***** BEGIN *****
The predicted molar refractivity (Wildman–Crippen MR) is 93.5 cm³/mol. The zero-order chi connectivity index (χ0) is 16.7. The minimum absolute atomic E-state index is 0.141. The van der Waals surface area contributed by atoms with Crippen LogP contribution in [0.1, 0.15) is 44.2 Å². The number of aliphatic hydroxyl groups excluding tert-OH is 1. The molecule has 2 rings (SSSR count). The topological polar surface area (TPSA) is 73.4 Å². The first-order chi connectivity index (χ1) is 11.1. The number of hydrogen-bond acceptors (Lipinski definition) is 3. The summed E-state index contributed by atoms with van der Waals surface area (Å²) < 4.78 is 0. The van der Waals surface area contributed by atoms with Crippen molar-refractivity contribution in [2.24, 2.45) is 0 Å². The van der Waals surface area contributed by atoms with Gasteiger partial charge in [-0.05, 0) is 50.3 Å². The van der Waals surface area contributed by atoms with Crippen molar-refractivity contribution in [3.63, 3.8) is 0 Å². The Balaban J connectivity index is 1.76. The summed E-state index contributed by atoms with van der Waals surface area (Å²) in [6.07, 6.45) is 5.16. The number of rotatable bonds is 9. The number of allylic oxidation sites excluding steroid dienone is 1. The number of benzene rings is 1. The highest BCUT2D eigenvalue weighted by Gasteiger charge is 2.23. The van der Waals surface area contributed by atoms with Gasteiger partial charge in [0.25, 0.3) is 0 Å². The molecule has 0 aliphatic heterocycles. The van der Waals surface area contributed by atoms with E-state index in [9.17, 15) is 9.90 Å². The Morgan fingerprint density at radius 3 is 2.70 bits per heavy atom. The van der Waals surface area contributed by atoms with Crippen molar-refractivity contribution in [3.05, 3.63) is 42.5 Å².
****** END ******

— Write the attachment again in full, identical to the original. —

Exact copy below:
The predicted molar refractivity (Wildman–Crippen MR) is 93.5 cm³/mol. The zero-order chi connectivity index (χ0) is 16.7. The minimum absolute atomic E-state index is 0.141. The van der Waals surface area contributed by atoms with Crippen LogP contribution in [0.1, 0.15) is 44.2 Å². The number of aliphatic hydroxyl groups excluding tert-OH is 1. The molecule has 2 rings (SSSR count). The topological polar surface area (TPSA) is 73.4 Å². The first-order chi connectivity index (χ1) is 11.1. The number of hydrogen-bond acceptors (Lipinski definition) is 3. The summed E-state index contributed by atoms with van der Waals surface area (Å²) < 4.78 is 0. The van der Waals surface area contributed by atoms with Crippen molar-refractivity contribution in [2.24, 2.45) is 0 Å². The van der Waals surface area contributed by atoms with Gasteiger partial charge in [-0.05, 0) is 50.3 Å². The van der Waals surface area contributed by atoms with Crippen molar-refractivity contribution in [3.63, 3.8) is 0 Å². The Balaban J connectivity index is 1.76. The summed E-state index contributed by atoms with van der Waals surface area (Å²) in [6.07, 6.45) is 5.16. The number of rotatable bonds is 9. The number of allylic oxidation sites excluding steroid dienone is 1. The number of benzene rings is 1. The highest BCUT2D eigenvalue weighted by Gasteiger charge is 2.23. The van der Waals surface area contributed by atoms with Gasteiger partial charge in [0.25, 0.3) is 0 Å². The molecule has 0 aliphatic heterocycles. The van der Waals surface area contributed by atoms with E-state index in [9.17, 15) is 9.90 Å². The Morgan fingerprint density at radius 3 is 2.70 bits per heavy atom. The van der Waals surface area contributed by atoms with Crippen molar-refractivity contribution in [3.05, 3.63) is 42.5 Å².